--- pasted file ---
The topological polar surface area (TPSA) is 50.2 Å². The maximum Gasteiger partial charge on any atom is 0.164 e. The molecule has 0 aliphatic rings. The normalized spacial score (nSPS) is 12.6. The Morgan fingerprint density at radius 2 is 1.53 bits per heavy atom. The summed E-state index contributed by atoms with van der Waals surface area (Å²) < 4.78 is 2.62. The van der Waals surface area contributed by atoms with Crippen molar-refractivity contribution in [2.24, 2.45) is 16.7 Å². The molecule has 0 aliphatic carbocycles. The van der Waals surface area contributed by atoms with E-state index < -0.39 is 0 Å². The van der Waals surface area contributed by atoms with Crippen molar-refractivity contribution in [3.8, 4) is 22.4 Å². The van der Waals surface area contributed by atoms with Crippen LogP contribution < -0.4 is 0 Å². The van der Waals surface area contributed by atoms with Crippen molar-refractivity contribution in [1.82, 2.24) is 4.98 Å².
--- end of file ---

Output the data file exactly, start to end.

The topological polar surface area (TPSA) is 50.2 Å². The maximum Gasteiger partial charge on any atom is 0.164 e. The molecule has 0 aliphatic rings. The normalized spacial score (nSPS) is 12.6. The Morgan fingerprint density at radius 2 is 1.53 bits per heavy atom. The summed E-state index contributed by atoms with van der Waals surface area (Å²) < 4.78 is 2.62. The van der Waals surface area contributed by atoms with Crippen molar-refractivity contribution in [2.24, 2.45) is 16.7 Å². The molecule has 0 aliphatic carbocycles. The van der Waals surface area contributed by atoms with E-state index < -0.39 is 0 Å². The van der Waals surface area contributed by atoms with Crippen molar-refractivity contribution in [3.8, 4) is 22.4 Å². The van der Waals surface area contributed by atoms with Crippen LogP contribution < -0.4 is 0 Å². The van der Waals surface area contributed by atoms with Crippen molar-refractivity contribution in [1.82, 2.24) is 4.98 Å².